Come to me, all you who are weary and burdened, and I will give you rest. Take my yoke upon you and learn from me, for I am gentle and humble in heart, and you will find rest for your souls. For my yoke is easy and my burden is light.
From the New Testament of the Bible, Matthew 11 v 28 – 30, the promise of Christ Jesus
Happy New Year from a freezing London. This is slightly belated, but if I manage one post this month, that would be an achievement. Let’s make a start.
I am not a neurologist or a paediatrician, but as far as I have observed, babies are not born with memories. By some miraculous process over our lifetime we collect and store information, whether words or images or feelings, and call on these at a later time. If our memories serve us well and we learn from both good and bad experiences, we should grow in maturity and wisdom. We avoid making the same mistakes and pursue instead the path that leads to health and happiness.
What made me very sad when looking after my elderly mother is that she has largely lost her memory. She is not unwell (in the sense of dying) and she does not have dementia. It’s just that the process of ageing and some alteration to her regular medication has brought about a dramatic slowing down of things.
If you have cared or are caring for an elderly friend or family member then this is familiar territory. I need not go into specifics. You will recognise the landscape where as soon as a moment has passed, the process of remembering needs to start all over again. It is like your memory is made up of those rows of dots that appear on the screen of the Pac-Man video game, but as soon as it appears, Pac-Man comes along to gobble up the dots. In your role as child, friend, carer, you will never manage to be that ghost that thwarts Pac-Man’s advances. With memory loss, the dots simply disappear and Pac-Man always wins.
Whilst it is sad when a person is losing or has lost their memory, in another sense it is a relief. There are times when a memory pops into my head out of nowhere, possibly triggered by an event, a scene or a conversation happening around me. Then I think, could I have reacted in a kinder, gentler, less hasty way in that past such-and-such situation? I hope the other person was not traumatised by any act or omission on my part. I hope they forget.
One day my mother’s mind was clear enough for her to ask: what is the saddest word in the world? Since she has asked this question multiple times before, I already know the answer. So I humour her and say the world’s saddest word(s) are ‘I have no money’ to which she corrects me promptly and says the world’s saddest words are ‘if only…’.
I know there are many things in her life that my mother would have liked to have changed. I want to tell her that we cannot turn back time and that we must let go of things. Why squander a future for a past we cannot alter? But there are too many words in these phrases, which she will forget as soon as I utter them. So I do what I always do when I need to shift attention away from a subject, which is to ask my mother if she needs to go to the toilet. As I said, she is extremely forgetful, so a trip to the bathroom is always a good distraction. At the same time I always make her walk another round before returning to the armchair.
I cannot change the past. No one can, not even God. What we can do is to avoid any regret, the ‘if only…’ that can haunt us for a lifetime. Christians have been given the means to help with this. In-built into the model prayer that Jesus taught his disciples are the words lead us not into temptation but deliver us from evil. ‘Lead us not into temptation’ is a prayer for protection from falling into the everyday evils that surround us. ‘Deliver us from evil’ acknowledges that sometimes we do fail, and is a plea for mitigation of the effects of our failings.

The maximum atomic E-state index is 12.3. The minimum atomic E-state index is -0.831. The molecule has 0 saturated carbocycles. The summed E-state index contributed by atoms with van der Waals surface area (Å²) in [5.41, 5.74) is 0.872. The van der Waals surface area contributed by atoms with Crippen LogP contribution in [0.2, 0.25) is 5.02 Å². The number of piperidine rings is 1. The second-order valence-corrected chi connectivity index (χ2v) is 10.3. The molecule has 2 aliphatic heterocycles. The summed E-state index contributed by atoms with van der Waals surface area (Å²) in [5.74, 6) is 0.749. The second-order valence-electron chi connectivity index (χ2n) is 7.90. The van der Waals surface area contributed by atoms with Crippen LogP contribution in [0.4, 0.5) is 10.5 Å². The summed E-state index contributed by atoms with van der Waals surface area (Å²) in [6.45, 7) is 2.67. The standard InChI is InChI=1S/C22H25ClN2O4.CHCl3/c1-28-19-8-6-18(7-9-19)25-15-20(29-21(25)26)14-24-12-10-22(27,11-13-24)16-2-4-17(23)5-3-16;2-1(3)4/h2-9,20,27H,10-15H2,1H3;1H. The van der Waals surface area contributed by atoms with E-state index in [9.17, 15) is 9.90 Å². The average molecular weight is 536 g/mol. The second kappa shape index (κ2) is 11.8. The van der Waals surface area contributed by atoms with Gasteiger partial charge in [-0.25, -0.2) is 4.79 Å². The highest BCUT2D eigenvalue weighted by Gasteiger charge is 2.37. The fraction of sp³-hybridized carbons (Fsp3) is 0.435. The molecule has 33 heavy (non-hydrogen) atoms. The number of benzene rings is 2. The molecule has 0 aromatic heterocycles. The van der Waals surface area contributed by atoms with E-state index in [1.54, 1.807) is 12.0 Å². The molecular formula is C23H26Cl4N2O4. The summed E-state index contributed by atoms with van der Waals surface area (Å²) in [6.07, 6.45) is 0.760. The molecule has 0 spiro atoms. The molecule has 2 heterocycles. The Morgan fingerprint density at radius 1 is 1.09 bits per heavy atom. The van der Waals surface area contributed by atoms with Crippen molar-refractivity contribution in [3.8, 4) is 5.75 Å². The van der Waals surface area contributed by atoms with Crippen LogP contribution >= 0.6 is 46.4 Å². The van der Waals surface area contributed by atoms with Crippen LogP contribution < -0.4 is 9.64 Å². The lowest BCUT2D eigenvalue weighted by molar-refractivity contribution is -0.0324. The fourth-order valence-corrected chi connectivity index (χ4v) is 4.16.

This line of the prayer, comforting as it is, cannot give us a blank slate whereby we can wipe away all our wrongdoings and start again. For this, we need an act of grace that only God can provide (wrongdoing in the Bible is always ultimately against God). In a previous post I mentioned that I hate being late, but if I am unavoidably held up my prayer is always: God, if I cannot be early, please make the other person late. Unless we lose our memory, the wrongs we have committed will always resurface to plague us. In this situation we can pray: God, if I cannot forget, please can you not remember?
The wonderful thing is that the Bible promises that the person who repents (that old-fashioned word that simply means feeling remorse for, and turning away from, the wrong you have done) will find forgiveness in God:
The Lord is merciful and gracious, slow to anger and abounding in steadfast love
He will not always chide, nor will he keep his anger for ever
He does not deal with us according to our sins, nor repay us according to our iniquities
For as high as the heavens are above the earth, so great is his steadfast love towards those who fear him
As far as the east is from the west, so far does he remove our transgressions from us
From the Old Testament of the Bible, Psalm 103 v 8 – 12
I never make new year resolutions, but I always aim to start again in certain areas of my life which have become too messy. This year I also started a wonderful new reading plan to go through the Bible in one year. I am quite surprised that I had forgotten so many details from the great narratives of Genesis. The Psalms have been a comfort to me on bad days, and there is a healthy account of the life of Jesus in Matthew’s Gospel.
Personal Update: Sadly, my dear father-in-law passed away on Sunday 7 January. He was admitted to hospital having suffered a cerebral haemorrhage on Boxing Day. Despite the care and attention of the NHS, the damage caused to his system was too massive from which to recover. The flowers in this post are from our lovely friends who dropped by with their good wishes and offers of help.